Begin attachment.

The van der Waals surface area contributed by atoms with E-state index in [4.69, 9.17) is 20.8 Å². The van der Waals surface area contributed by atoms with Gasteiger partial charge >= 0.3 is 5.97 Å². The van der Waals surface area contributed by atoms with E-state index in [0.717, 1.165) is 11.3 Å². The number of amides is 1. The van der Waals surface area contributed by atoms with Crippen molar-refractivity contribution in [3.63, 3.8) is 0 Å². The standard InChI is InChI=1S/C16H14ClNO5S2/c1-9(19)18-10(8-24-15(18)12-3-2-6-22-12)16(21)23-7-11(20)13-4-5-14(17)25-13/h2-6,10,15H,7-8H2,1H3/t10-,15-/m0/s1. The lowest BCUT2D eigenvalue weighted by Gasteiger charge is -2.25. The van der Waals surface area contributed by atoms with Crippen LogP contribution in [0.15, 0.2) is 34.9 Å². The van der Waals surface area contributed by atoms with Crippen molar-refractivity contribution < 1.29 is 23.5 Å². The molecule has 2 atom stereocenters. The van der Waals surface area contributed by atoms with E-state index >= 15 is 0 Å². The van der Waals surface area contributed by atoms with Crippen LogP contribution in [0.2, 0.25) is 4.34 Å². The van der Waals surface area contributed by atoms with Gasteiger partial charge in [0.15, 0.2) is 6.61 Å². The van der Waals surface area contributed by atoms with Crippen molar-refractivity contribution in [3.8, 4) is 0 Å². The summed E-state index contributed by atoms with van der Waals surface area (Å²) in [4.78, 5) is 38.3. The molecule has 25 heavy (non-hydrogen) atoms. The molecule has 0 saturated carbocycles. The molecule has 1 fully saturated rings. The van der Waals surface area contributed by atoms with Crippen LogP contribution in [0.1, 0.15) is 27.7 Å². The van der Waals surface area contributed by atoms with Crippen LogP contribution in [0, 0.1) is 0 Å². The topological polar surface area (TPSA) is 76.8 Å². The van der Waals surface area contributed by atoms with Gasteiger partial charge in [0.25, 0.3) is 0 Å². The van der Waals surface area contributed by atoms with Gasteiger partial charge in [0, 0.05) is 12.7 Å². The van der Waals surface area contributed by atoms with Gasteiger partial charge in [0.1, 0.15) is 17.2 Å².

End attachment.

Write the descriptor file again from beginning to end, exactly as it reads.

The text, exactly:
The van der Waals surface area contributed by atoms with E-state index in [4.69, 9.17) is 20.8 Å². The van der Waals surface area contributed by atoms with Gasteiger partial charge >= 0.3 is 5.97 Å². The van der Waals surface area contributed by atoms with E-state index in [0.717, 1.165) is 11.3 Å². The number of amides is 1. The van der Waals surface area contributed by atoms with Crippen molar-refractivity contribution in [3.63, 3.8) is 0 Å². The standard InChI is InChI=1S/C16H14ClNO5S2/c1-9(19)18-10(8-24-15(18)12-3-2-6-22-12)16(21)23-7-11(20)13-4-5-14(17)25-13/h2-6,10,15H,7-8H2,1H3/t10-,15-/m0/s1. The lowest BCUT2D eigenvalue weighted by Gasteiger charge is -2.25. The van der Waals surface area contributed by atoms with Crippen LogP contribution in [0.15, 0.2) is 34.9 Å². The van der Waals surface area contributed by atoms with Crippen molar-refractivity contribution < 1.29 is 23.5 Å². The molecule has 2 atom stereocenters. The van der Waals surface area contributed by atoms with E-state index >= 15 is 0 Å². The van der Waals surface area contributed by atoms with Crippen LogP contribution in [0.2, 0.25) is 4.34 Å². The van der Waals surface area contributed by atoms with Gasteiger partial charge in [0.15, 0.2) is 6.61 Å². The van der Waals surface area contributed by atoms with Crippen molar-refractivity contribution in [3.8, 4) is 0 Å². The summed E-state index contributed by atoms with van der Waals surface area (Å²) in [4.78, 5) is 38.3. The molecule has 25 heavy (non-hydrogen) atoms. The molecule has 0 saturated carbocycles. The molecule has 1 fully saturated rings. The van der Waals surface area contributed by atoms with Crippen LogP contribution in [0.1, 0.15) is 27.7 Å². The van der Waals surface area contributed by atoms with Crippen LogP contribution in [0, 0.1) is 0 Å². The topological polar surface area (TPSA) is 76.8 Å². The van der Waals surface area contributed by atoms with Gasteiger partial charge in [0.25, 0.3) is 0 Å². The van der Waals surface area contributed by atoms with Gasteiger partial charge in [0, 0.05) is 12.7 Å². The van der Waals surface area contributed by atoms with Gasteiger partial charge in [0.1, 0.15) is 17.2 Å².